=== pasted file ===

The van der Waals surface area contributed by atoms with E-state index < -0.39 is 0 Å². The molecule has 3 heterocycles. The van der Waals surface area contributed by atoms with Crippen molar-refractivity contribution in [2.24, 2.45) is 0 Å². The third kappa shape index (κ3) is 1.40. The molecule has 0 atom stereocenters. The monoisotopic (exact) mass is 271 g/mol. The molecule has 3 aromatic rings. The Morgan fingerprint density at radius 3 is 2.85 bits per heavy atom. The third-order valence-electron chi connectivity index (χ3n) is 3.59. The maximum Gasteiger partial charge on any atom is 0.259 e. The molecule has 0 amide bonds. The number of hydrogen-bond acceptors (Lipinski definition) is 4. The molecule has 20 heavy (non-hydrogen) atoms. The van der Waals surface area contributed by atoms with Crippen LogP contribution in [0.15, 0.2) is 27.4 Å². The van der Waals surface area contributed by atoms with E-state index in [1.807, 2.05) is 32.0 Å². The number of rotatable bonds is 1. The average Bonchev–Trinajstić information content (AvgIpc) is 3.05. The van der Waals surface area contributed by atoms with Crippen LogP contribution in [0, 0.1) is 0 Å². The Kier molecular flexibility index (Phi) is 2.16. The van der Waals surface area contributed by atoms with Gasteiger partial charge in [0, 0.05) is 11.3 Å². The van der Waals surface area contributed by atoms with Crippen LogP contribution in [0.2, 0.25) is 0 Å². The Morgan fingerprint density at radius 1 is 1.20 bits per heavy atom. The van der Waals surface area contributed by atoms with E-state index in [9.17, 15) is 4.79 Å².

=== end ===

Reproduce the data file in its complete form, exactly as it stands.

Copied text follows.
The van der Waals surface area contributed by atoms with E-state index < -0.39 is 0 Å². The molecule has 3 heterocycles. The van der Waals surface area contributed by atoms with Crippen molar-refractivity contribution in [2.24, 2.45) is 0 Å². The third kappa shape index (κ3) is 1.40. The molecule has 0 atom stereocenters. The monoisotopic (exact) mass is 271 g/mol. The molecule has 3 aromatic rings. The Morgan fingerprint density at radius 3 is 2.85 bits per heavy atom. The third-order valence-electron chi connectivity index (χ3n) is 3.59. The maximum Gasteiger partial charge on any atom is 0.259 e. The molecule has 0 amide bonds. The number of hydrogen-bond acceptors (Lipinski definition) is 4. The molecule has 20 heavy (non-hydrogen) atoms. The van der Waals surface area contributed by atoms with Crippen LogP contribution in [0.15, 0.2) is 27.4 Å². The van der Waals surface area contributed by atoms with E-state index in [1.807, 2.05) is 32.0 Å². The number of rotatable bonds is 1. The average Bonchev–Trinajstić information content (AvgIpc) is 3.05. The van der Waals surface area contributed by atoms with Crippen LogP contribution in [0, 0.1) is 0 Å². The Kier molecular flexibility index (Phi) is 2.16. The van der Waals surface area contributed by atoms with Gasteiger partial charge in [0, 0.05) is 11.3 Å². The van der Waals surface area contributed by atoms with Crippen LogP contribution in [0.2, 0.25) is 0 Å². The Morgan fingerprint density at radius 1 is 1.20 bits per heavy atom. The van der Waals surface area contributed by atoms with E-state index in [9.17, 15) is 4.79 Å².